• War­ren Mag­nu­son: Mag­gie, as he was nick­named, served three decades in the U.S. Sen­ate, rep­re­sent­ing Wash­ing­ton State. His lega­cy includes the Mag­nu­son Amend­ment, which pro­tects Puget Sound from oil super­tankers, and the Marine Mam­mal Pro­tec­tion Act.
  • Rachel Car­son: Author of the clas­sic book Silent Spring and con­sid­ered by many to be the moth­er of the mod­ern envi­ron­men­tal move­ment. Her work showed Amer­i­cans that pol­lu­tion kills.
  • Rosa Parks: Wide­ly acknowl­edged as the First Lady of Civ­il Rights, Rosa Parks’ refusal to move to the back of the bus in 1955 was a defin­ing moment in the effort to deseg­re­gate America.
  • Ruth Fish­er: A leg­endary Demo­c­ra­t­ic state leg­is­la­tor who believed in mul­ti­modal trans­porta­tion and authored the leg­is­la­tion that cre­at­ed the Cen­tral Puget Sound Region­al Tran­sit Author­i­ty (Sound Tran­sit). With­out Ruth Fish­er, there would be no Sound Tran­sit and no Link light rail system.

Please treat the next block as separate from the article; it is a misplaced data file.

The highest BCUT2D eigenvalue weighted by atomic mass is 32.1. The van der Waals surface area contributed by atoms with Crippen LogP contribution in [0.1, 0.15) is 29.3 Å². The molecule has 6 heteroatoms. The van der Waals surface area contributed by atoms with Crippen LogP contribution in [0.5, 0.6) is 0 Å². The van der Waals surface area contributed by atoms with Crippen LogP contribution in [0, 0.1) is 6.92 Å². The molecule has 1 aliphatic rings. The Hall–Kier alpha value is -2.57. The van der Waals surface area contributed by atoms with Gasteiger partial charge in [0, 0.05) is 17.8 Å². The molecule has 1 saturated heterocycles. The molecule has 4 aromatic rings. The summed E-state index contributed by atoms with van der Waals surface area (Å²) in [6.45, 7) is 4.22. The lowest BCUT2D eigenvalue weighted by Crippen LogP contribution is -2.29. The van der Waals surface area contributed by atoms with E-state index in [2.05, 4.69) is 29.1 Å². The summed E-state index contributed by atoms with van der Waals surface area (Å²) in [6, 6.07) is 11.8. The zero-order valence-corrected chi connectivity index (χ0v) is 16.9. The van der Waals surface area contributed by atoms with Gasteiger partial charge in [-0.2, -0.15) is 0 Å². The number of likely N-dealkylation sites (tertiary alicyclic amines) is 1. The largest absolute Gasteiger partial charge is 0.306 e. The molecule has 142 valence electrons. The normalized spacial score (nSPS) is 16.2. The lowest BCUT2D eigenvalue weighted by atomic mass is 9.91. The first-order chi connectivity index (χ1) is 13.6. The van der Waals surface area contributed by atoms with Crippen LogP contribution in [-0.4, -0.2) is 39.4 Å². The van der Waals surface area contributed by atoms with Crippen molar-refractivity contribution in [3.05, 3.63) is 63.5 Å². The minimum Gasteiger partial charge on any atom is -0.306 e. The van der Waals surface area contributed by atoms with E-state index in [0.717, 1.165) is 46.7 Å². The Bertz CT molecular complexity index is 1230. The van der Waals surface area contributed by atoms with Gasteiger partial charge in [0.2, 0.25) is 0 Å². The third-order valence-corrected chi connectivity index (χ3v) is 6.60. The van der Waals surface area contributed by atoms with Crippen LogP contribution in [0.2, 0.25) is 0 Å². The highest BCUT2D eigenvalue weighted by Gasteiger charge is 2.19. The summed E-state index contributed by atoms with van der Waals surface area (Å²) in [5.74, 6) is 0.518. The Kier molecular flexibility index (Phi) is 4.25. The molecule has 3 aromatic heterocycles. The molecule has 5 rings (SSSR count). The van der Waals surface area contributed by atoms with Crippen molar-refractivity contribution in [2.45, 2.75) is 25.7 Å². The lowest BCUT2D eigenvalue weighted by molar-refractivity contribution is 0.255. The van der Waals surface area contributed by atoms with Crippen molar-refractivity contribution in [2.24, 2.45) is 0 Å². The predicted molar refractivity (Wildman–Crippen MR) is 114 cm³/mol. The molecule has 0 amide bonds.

• Lynn Allen: One of NPI’s found­ing board mem­bers, who we trag­i­cal­ly lost to ovar­i­an can­cer four years ago. A tire­less cham­pi­on for improv­ing the well-being of our region’s rur­al communities.
  • Mar­garet Sanger: The cre­ator of the orga­ni­za­tion that even­tu­al­ly became Planned Par­ent­hood, and a coura­geous advo­cate of access to con­tra­cep­tives for preg­nan­cy prevention.
  • Ida B. Wells: A gift­ed inves­tiga­tive jour­nal­ist and ear­ly wom­en’s rights leader who doc­u­ment­ed lynch­ings dur­ing the Gild­ed Age and Pro­gres­sive Era.

We will be announc­ing our first gala speak­er next week. Until then, you can buy a tick­et at our spe­cial ear­ly-bird rates. There are three tick­et rates: